When I talk about eating locally the most common concern is how to combat boredom with the limited assemblage of vegetables available in the Great Lakes Region, especially in the winter. My answer, accessorize.
The way that the same black dress looks dramatically different when paired with a jean jacket versus red high heels and a statement necklace, so too does a carrot show differently when paired with dramatically divergent sauces. Same carrot- unfamiliar flavors.
Currently my three favorite ways to dress up vegetables are chili oil, tuna mayo, and herb oils.
I make chili oil by the quart and use almost every day. Drizzled over anything, it adds a gentle spiciness that accentuates sweetness. Heat can work to elevate flavors the way that acidity does. Like adding brightness, heat can both ground flavors making them feel richer and cut through already present richness to add dimension to something that tastes a little flabby. Statement belt cinching that black dress.
Tuna mayo is one of Erik and my go to weekday meals. Take a bunch of different vegetables, cut them up and then dunk them in a little bowl of tuna mayo. Often there are little pots of tuna mayo, chili oil and pesto for a dipping extravaganza. It is quick to make, I almost always have the ingredients and you get to have comforting mayo for dinner! A fluffy scarf to shoulder your dress.
Herb oils are exactly what the sound like, a bunch of herbs blended with oil to make a sauce. This time of year, pesto is king. In the winter, I go for a looser green sauce that has some chilies and vinegar in it to perk up the plethora of root vegetable roasts constantly streaming out of my oven. Listed below is my recipe for parsley oil, but the premise is the same no matter what you’re using—in a food processor blend as many herbs as you can get your hands on, add some sort of fat to preserve, salt and a splash of acid for flavor. They keep in the fridge for weeks and can also breathe new life into noodles or lentils or whatever other grains you’ve got lying around. Insert your own dangly earring anecdote here.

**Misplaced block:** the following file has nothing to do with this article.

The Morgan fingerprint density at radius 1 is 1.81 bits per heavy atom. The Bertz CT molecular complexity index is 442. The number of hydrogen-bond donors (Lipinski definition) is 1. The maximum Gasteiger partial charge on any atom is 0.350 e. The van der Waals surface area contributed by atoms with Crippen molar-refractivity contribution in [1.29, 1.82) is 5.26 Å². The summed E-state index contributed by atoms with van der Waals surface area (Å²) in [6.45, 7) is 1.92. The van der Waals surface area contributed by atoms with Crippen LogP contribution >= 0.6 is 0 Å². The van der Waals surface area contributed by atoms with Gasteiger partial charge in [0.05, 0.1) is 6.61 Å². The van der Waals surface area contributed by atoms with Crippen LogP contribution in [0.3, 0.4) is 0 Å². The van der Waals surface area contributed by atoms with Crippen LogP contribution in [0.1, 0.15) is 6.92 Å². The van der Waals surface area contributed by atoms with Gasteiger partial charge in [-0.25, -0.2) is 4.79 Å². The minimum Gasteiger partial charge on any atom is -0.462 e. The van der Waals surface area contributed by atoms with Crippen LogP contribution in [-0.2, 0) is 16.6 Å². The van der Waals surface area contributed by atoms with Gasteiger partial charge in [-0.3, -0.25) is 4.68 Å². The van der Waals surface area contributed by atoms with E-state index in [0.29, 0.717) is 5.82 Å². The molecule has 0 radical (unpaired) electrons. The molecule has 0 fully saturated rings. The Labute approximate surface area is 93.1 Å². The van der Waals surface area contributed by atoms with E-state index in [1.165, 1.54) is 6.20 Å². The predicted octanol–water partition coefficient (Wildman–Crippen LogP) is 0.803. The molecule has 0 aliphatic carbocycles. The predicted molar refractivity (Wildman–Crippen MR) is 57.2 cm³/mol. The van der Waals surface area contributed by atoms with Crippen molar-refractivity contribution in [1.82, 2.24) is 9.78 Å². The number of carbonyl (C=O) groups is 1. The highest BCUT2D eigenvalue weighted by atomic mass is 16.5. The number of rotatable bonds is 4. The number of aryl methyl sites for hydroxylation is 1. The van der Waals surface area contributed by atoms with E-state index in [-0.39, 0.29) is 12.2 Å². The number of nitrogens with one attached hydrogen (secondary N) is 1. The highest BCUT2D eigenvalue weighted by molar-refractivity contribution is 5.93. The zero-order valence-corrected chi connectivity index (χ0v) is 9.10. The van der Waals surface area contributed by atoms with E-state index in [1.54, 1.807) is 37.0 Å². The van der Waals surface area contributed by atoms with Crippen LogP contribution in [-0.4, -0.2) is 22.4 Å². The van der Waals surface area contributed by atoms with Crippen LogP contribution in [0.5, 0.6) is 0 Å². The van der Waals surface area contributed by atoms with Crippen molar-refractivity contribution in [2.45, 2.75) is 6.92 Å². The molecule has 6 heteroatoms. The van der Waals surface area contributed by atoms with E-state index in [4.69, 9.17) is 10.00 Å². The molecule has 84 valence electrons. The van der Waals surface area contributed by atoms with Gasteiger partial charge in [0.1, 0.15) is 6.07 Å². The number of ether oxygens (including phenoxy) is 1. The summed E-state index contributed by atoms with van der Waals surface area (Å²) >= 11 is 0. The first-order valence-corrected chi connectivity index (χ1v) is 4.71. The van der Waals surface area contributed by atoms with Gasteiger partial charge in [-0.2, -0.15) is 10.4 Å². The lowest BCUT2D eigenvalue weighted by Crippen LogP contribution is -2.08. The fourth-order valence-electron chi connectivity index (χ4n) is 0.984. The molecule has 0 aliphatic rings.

The added benefit is that utilizing the same ingredients day in and day out, minimizes decision fatigue. This desire to just decide what’s for dinner often stirs me to order out. But if I have veggies ready to go, I’m less likely to pick up the phone. Changing the flourish that decorates those ingredients keeps me from getting bored with the end result.
- 2 C neutral oil
- 1/4 C chili flakes (crushed red pepper)
- 1/2 tsp Chinese 5 spice
- 2 pasilla peppers
- Heat a frying pan and toast the chili flakes and pasilla peppers
- Remove from the heat and add the 5 spice and oil to cool the pan
- Allow to steep 10 minutes and then pour into a jar
- Keeps on the counter for months at a time
It doesn’t really matter the size of the can of tuna. The bigger the can, the more tuna will be in the mayo. If you can, buy tuna packed in oil. The oil is super flavorful and will blend well into the mayo. If you only have tuna packed in water, be sure to drain the water away or risk ending up with tuna mayo soup.
- 1 egg
- 1 yolk
- 1 lemon, zest and juice
- 1/2 tsp salt
- 24 oz oil
- 1 12 oz can tuna
- In a food processor buzz the egg, yolk, juice, zest and salt until well combined
- With the machine on, slowly drizzle in the oil until thick and tracking
- When all the oil is added, blend in the can of tuna
I use herb oils all the time in the restaurant. Sometimes we make them because we have too much parsley and need to save it before it yellows or turns slimy. Sometimes we make it because it is the perfect way to add brightness to any number of dishes and is more easily controlled than fresh, chopped herbs.
Try drizzling over a soup, any sort of roasted root, eggs in the morning or grilled fish. Basically anything that needs a little “pick me up”.
- 2 bu parsley
- any other herbs you want (mint, chives, tarragon)
- 1 lemon, zest and juice
- 2 C olive oil
- 1 tsp salt
- Load a food processor or blender with the all ingredients putting the parsley on the bottom
- Blend until smooth adding a splash of water as needed
- Taste and add more acid and salt as desired.
- Don’t be scared if it tastes hot and bitter. The olive oil takes on a bitter note when warm as it always gets when the stress of a blender is inflicted upon it.